δ(m_d/m_p) = ((∂(m_d/m_p)/∂_λH)2δ_λH+(∂(m_d/m_p)/∂_λD)2δ_λD)^(1/2)
This experiment studies the emission spectra of light output of several gas discharge lamps. The light of the lamp is generated via electrical discharge through an ionized gas. To do this, one need to separate the light by its wavelength in order to measure the spectra. A grating can be used to achieve this purpose. It can diffract light into separate beams traveling in different directions which depend on the spacing of the rulings on the grating and incident angles of the light. In this experiment, a spectrometer with such a grating was used to obtain dispersed emission spectra of the light output of several gas discharge lamps.
The spectrometer consists of two mirrors and a grating, which direct and collimate incident light from an entrance slit. Connected to the spectrometer at its exit slit are a photomultiplier (PMT) tube and a motor. The PMT is a vacuum tube and a very sensitive detector of electromagnetic spectrum, which amplifies the light signal. The motor scans the angle of the grating to send light of various wavelengths to the PMT. A schematic diagram of the instrument is shown.
Spectra of three sources were measured here: mercury, hydrogen, and deuterium. The mercury lamp was used to verify the calibration of the spectrometer by looking for a line at wavelength 5460.7 angstroms and a doublet at 5769.6 and 5789.7 angstroms. A spectrum of mercury is shown in, in which a high peak at 5472.0 angstroms and a doublet at 5781.0 and 5802.0 angstroms were detected. This measurements show that the measurements by the spectrometer are approximately 11 to 13 angstroms higher than the actual values. Therefore, when scanning for spectral peaks in deuterium and hydrogen transition lines, wavelength values of slightly higher than theoretically calculated values are expected. Adjustments were also performed to test the optimization of the slit widths and integration time. Generally, if slit widths of the entrance and exit were too large, spectra will too noisy. But different elements and different transition lines in the same elements may need to be individually adjusted to achieve the best looking spectra. A reasonably long integration time would be sufficient to obtain a good spectrum, such as 50 or 100 ms.
Spectra of both hydrogen and deuterium can be measured by using the deuterium gas filled tube, because the deuterium tube contains not purely deuterium but also hydrogen. Spectra were taken several times with different slit widths, integration times, scan ranges, and increments, and the best resolved spectra are presented here. The calculation of the exact energy of the Balmer α, β, γ, and δ transitions in vacuum of hydrogen and deuterium can be done, in which Z=1 for both deuterium and hydrogen, α = 7.72973525689 x 10^−3, m_e=9.10938291 x 10^−31 kg, m_p=3.34358348 x 10^−27 kg, m_d=1.672621777 x 10^−27 kg, c=299792458 m/s, n=2, 3, 4, 5, 6. Therefore for hydrogen and deuterium.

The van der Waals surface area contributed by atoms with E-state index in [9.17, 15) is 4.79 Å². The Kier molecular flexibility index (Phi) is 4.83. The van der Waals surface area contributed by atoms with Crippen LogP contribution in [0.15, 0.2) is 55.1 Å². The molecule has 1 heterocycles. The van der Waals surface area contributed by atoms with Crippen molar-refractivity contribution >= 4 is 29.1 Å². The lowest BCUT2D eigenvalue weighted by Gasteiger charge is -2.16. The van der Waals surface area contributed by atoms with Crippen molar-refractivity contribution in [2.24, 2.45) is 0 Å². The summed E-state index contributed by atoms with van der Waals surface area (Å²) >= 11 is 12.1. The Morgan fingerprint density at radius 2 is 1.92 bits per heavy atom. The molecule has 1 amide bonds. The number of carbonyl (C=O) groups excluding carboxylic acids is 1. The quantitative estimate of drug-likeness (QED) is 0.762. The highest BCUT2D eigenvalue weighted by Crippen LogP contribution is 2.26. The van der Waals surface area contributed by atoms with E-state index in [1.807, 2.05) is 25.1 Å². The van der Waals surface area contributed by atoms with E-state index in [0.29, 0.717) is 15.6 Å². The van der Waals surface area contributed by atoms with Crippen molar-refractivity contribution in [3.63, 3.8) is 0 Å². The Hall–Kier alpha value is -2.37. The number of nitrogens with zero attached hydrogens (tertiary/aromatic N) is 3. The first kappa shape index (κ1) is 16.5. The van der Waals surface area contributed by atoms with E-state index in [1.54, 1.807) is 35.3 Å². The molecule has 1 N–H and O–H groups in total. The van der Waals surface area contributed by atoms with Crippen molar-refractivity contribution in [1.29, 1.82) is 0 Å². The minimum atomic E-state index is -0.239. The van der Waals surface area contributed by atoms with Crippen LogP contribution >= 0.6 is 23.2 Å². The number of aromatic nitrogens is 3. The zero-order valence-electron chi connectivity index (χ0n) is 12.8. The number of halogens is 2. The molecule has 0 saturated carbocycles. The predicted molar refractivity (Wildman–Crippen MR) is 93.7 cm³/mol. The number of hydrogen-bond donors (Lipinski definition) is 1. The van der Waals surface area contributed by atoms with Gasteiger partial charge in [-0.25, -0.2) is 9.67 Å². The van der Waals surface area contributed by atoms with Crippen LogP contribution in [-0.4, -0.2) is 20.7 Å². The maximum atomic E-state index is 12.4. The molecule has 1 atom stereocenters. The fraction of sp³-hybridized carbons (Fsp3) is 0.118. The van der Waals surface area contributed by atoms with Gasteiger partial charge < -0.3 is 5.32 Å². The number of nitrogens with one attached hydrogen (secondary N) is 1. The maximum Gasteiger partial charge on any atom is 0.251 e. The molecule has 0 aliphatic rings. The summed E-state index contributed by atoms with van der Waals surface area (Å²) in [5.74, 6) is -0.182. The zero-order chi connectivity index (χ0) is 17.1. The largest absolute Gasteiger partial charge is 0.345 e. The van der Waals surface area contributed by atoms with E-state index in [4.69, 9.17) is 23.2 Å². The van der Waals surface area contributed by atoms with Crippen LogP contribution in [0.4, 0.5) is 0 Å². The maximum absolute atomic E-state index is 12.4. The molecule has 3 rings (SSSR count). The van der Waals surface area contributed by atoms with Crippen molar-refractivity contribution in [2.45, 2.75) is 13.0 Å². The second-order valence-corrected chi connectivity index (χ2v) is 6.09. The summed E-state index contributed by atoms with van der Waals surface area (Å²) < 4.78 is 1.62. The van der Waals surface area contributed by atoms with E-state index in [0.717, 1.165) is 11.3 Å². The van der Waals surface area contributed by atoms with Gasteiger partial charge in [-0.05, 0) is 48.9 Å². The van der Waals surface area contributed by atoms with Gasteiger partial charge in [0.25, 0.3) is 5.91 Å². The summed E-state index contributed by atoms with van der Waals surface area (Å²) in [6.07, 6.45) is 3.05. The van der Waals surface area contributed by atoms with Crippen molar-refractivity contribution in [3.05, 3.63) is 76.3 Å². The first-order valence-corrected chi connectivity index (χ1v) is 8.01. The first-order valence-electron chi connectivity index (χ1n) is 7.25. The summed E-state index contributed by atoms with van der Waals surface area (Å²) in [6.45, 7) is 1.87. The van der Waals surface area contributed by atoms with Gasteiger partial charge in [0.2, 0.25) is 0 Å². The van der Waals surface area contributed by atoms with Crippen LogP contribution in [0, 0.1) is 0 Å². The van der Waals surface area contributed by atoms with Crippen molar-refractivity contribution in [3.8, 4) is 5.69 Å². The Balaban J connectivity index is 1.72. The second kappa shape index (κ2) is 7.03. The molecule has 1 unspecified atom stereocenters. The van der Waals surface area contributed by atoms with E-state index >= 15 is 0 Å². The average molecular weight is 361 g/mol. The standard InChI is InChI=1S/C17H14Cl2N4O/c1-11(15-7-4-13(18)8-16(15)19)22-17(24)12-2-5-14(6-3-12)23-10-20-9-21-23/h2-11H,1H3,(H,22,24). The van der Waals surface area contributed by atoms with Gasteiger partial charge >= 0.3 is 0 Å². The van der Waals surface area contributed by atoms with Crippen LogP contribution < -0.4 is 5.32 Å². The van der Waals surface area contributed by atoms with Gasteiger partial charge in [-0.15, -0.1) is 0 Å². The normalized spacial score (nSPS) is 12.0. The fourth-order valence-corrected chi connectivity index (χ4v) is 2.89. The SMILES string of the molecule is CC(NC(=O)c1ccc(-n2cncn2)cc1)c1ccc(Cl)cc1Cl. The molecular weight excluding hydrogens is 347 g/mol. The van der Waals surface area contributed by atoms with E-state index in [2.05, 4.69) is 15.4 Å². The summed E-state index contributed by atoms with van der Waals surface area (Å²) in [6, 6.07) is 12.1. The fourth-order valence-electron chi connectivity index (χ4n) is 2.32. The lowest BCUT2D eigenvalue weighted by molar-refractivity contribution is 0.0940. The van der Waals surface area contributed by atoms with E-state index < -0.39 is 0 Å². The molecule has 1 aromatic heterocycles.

Using these calculations, wavelengths of transition lines can be obtained through:
λ = hc/(E_n1 − E_n2)
where h = 6.62606957 x 10^−34 J s. So the wavelengths of hydrogen and deuterium in the four Balmer transitions in vacuum and air (at STP) can be calculated.
Spectra and the Gaussian fit of the Balmer α, β, γ, and δ transitions are shown. In each of the graphs, the larger peak is the deuterium peak and the smaller peak is the hydrogen peak. Values of the mean peak positions and their associated uncertainties were obtained from the gaussian fit of the spectra and presented in Table 2. The Balmer α, β, γ, and δ lines were obtained with same entrance slit of 5 mm, exit slits of 35, 23, 23, and 26 mm, respectively, wavelength range of 10, 10, 6 and 7 angstroms, increment of 0.2, 0.1, 0.1, and 0.05 angstrom, and same integration time of 100 ms.
The deuteron-proton mass ratio and associated uncertainties were calculated from each of the spectra for the Balmer α, β, γ, and δ lines and were shown in the table below:
The average value of the deuteron-proton mass ratio based on the four calculated means and four uncertainties is 1.98 ± 1.11.